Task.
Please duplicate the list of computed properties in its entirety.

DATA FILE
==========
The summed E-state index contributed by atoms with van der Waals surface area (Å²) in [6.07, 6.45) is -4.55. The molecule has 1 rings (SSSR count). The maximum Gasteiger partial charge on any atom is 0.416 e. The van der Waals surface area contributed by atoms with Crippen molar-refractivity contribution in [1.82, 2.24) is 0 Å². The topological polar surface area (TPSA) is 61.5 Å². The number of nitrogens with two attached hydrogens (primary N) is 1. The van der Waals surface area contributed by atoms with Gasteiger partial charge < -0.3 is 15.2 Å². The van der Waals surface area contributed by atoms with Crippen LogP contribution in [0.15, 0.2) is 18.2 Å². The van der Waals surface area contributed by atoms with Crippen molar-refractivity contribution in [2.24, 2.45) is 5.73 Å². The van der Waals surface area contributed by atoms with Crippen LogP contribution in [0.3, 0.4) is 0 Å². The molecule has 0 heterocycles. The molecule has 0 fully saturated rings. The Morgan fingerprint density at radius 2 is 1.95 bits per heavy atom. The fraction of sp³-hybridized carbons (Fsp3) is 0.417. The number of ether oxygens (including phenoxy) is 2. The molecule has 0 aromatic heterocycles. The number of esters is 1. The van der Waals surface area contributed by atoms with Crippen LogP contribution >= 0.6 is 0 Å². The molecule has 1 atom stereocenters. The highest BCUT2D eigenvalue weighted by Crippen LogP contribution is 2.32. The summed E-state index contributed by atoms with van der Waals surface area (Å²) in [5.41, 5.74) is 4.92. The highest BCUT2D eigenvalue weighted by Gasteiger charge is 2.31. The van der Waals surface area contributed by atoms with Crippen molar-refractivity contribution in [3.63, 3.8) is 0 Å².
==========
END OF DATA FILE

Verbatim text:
The summed E-state index contributed by atoms with van der Waals surface area (Å²) in [6.07, 6.45) is -4.55. The molecule has 1 rings (SSSR count). The maximum Gasteiger partial charge on any atom is 0.416 e. The van der Waals surface area contributed by atoms with Crippen molar-refractivity contribution in [1.82, 2.24) is 0 Å². The topological polar surface area (TPSA) is 61.5 Å². The number of nitrogens with two attached hydrogens (primary N) is 1. The van der Waals surface area contributed by atoms with Gasteiger partial charge < -0.3 is 15.2 Å². The van der Waals surface area contributed by atoms with Crippen LogP contribution in [0.15, 0.2) is 18.2 Å². The van der Waals surface area contributed by atoms with Crippen molar-refractivity contribution in [2.24, 2.45) is 5.73 Å². The van der Waals surface area contributed by atoms with Crippen LogP contribution in [0.3, 0.4) is 0 Å². The molecule has 0 heterocycles. The molecule has 0 fully saturated rings. The Morgan fingerprint density at radius 2 is 1.95 bits per heavy atom. The fraction of sp³-hybridized carbons (Fsp3) is 0.417. The number of ether oxygens (including phenoxy) is 2. The molecule has 0 aromatic heterocycles. The number of esters is 1. The van der Waals surface area contributed by atoms with Crippen LogP contribution >= 0.6 is 0 Å². The molecule has 1 atom stereocenters. The highest BCUT2D eigenvalue weighted by Crippen LogP contribution is 2.32. The summed E-state index contributed by atoms with van der Waals surface area (Å²) in [5.41, 5.74) is 4.92. The highest BCUT2D eigenvalue weighted by Gasteiger charge is 2.31. The van der Waals surface area contributed by atoms with Crippen molar-refractivity contribution in [3.63, 3.8) is 0 Å².